Sweet, fresh, tart, ruby-red blood orange and strawberry jam. Absolute heaven on buttered toast with tea. Home cooks have been making jam for hundreds of years with recipes passed on from grandmother to mother to daughter as a way to preserve the family's home grown fruits throughout the winter. For those of us who grew up in suburbia, with neither fruit trees nor a family canning recipe, homemade jam is something for the trendy or intrepid.
If you've never seen a blood orange before it takes its name from the red veins that run through the flesh. Blood oranges (varieties include Tarocco, Sanguinello, and Moro) are common to Sicily and a few other areas of the Mediterranean. The color ranges from thin veins of red to fully red to almost purple-black depending on the variety. I remember the first time my mother brought one home from Russo's market. I was mesmerized by the colors. Mom made cocktails with it for me and my best friend Gaby when we were home from college. It's still "our" aperitif when Gaby and I get together.
Blood Orange and Strawberry Jam ~ makes approximately 2 quarts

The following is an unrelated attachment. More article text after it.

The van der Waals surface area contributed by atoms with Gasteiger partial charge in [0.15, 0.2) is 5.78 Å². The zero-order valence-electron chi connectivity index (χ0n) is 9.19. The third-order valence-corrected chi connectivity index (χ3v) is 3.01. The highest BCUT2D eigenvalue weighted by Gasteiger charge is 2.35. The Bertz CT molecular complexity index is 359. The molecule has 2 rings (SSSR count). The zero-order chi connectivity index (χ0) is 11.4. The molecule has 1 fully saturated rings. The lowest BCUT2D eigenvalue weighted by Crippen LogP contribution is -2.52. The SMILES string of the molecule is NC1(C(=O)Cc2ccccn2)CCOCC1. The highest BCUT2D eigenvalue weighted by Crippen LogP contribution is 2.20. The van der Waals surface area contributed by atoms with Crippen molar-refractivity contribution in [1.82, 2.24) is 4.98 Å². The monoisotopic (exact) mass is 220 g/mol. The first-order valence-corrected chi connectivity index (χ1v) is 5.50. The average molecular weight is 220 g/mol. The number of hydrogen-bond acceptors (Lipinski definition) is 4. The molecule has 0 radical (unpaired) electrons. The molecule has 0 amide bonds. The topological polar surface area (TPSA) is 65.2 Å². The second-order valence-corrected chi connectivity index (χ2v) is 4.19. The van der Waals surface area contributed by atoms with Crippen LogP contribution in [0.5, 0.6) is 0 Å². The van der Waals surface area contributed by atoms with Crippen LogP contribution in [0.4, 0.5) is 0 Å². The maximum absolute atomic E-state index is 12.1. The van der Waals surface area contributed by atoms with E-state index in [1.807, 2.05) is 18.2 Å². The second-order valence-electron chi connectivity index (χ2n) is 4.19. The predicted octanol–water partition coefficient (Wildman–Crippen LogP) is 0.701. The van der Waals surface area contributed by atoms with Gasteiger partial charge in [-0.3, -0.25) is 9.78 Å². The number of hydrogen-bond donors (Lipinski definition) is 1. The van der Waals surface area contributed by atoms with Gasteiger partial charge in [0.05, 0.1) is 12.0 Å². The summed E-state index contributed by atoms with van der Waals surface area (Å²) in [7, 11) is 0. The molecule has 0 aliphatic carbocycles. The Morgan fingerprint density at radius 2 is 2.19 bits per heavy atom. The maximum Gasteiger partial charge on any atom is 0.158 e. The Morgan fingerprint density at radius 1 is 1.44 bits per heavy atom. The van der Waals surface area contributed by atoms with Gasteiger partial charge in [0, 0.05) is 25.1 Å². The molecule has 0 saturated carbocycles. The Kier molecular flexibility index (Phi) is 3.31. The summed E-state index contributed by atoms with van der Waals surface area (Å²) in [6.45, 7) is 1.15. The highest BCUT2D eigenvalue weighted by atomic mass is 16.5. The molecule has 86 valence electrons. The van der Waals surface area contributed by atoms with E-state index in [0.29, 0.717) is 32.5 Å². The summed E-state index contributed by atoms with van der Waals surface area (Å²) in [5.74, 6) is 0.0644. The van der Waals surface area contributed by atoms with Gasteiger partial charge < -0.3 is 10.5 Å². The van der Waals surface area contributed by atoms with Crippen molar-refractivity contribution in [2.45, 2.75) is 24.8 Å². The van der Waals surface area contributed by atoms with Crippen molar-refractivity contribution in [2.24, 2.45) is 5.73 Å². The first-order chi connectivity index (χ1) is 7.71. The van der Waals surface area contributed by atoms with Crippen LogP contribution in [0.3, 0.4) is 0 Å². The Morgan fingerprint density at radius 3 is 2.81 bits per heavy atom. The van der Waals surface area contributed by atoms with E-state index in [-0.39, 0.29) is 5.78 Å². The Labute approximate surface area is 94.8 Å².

Recipe adapted from Ina Garten's orange marmalade and strawberry jam recipes.
1 lb strawberries (weight after trim; you'll need a pint + for the recipe)
7 oz blood orange (about 2)
5 oz lemon (about 2)
6 cups water
6 cups sugar
Carefully wash oranges and lemons. Thinly slice blood oranges and lemons, removing seeds. Combine citrus with the water and bring to a boil. Turn off heat and add sugar. Stir until dissolved and then let sit covered 8 hours or overnight.
After the 8 hours have elapsed bring the mixture back to a boil and then reduce the heat and let simmer 3 hrs. Wash and trim the strawberries. Weigh out one pound and then halve or quarter the berries depending on their size. Add strawberries to the simmering citrus and cook over medium heat 30 minutes to a temp of 220º F.
Ina Garten's way of testing to see if the jam is set enough is to put a little on a cold plate. I tried this trick as well by putting a plate in the freezer for 10 minutes and then putting a small spoonful of jam on it. If it "set up" in a few seconds it was ready. If it runs on the plate continue cooking.
I also decided to use my favorite immersion blender to blend the jam together to a smooth consistency. If you prefer a chunky style leave whole. There is more than enough jam here to share so follow good canning protocol and share your bounty with friends. Or, just gobble it up with tea and toast.